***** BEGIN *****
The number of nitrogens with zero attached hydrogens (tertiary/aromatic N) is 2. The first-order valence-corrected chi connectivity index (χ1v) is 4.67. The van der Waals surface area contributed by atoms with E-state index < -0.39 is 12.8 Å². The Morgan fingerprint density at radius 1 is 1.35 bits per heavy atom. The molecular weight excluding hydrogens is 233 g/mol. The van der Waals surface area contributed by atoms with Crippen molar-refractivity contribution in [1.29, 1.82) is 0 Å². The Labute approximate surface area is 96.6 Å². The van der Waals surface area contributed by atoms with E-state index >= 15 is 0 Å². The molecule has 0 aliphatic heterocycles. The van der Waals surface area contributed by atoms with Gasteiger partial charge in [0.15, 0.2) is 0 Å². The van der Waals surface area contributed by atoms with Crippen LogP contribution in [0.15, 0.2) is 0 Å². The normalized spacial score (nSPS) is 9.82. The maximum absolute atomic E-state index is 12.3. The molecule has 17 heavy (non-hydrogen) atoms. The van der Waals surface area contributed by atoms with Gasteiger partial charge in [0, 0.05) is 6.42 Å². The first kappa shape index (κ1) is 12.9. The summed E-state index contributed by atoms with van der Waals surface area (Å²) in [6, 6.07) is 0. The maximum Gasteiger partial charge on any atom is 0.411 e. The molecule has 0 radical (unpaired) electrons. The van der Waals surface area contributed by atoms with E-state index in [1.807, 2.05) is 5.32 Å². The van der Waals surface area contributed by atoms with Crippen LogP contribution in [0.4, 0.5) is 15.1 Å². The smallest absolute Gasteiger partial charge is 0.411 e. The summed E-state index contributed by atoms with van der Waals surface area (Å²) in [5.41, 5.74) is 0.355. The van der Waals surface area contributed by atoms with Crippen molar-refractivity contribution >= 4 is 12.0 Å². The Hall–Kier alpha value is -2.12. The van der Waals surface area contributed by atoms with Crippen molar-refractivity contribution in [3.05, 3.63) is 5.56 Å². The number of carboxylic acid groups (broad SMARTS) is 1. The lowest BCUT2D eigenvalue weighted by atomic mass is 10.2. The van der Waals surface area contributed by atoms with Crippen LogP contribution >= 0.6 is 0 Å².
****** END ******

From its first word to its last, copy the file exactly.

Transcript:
The number of nitrogens with zero attached hydrogens (tertiary/aromatic N) is 2. The first-order valence-corrected chi connectivity index (χ1v) is 4.67. The van der Waals surface area contributed by atoms with E-state index < -0.39 is 12.8 Å². The Morgan fingerprint density at radius 1 is 1.35 bits per heavy atom. The molecular weight excluding hydrogens is 233 g/mol. The van der Waals surface area contributed by atoms with Crippen molar-refractivity contribution in [1.29, 1.82) is 0 Å². The Labute approximate surface area is 96.6 Å². The van der Waals surface area contributed by atoms with E-state index >= 15 is 0 Å². The molecule has 0 aliphatic heterocycles. The van der Waals surface area contributed by atoms with Gasteiger partial charge in [0.15, 0.2) is 0 Å². The van der Waals surface area contributed by atoms with Crippen LogP contribution in [0.15, 0.2) is 0 Å². The normalized spacial score (nSPS) is 9.82. The maximum absolute atomic E-state index is 12.3. The molecule has 17 heavy (non-hydrogen) atoms. The van der Waals surface area contributed by atoms with Gasteiger partial charge in [0, 0.05) is 6.42 Å². The first kappa shape index (κ1) is 12.9. The summed E-state index contributed by atoms with van der Waals surface area (Å²) in [6, 6.07) is 0. The maximum Gasteiger partial charge on any atom is 0.411 e. The molecule has 0 radical (unpaired) electrons. The van der Waals surface area contributed by atoms with E-state index in [1.807, 2.05) is 5.32 Å². The van der Waals surface area contributed by atoms with Crippen LogP contribution in [0.4, 0.5) is 15.1 Å². The smallest absolute Gasteiger partial charge is 0.411 e. The summed E-state index contributed by atoms with van der Waals surface area (Å²) in [5.41, 5.74) is 0.355. The van der Waals surface area contributed by atoms with Crippen molar-refractivity contribution >= 4 is 12.0 Å². The Hall–Kier alpha value is -2.12. The van der Waals surface area contributed by atoms with Crippen molar-refractivity contribution in [3.05, 3.63) is 5.56 Å². The number of carboxylic acid groups (broad SMARTS) is 1. The lowest BCUT2D eigenvalue weighted by atomic mass is 10.2. The van der Waals surface area contributed by atoms with Crippen LogP contribution >= 0.6 is 0 Å².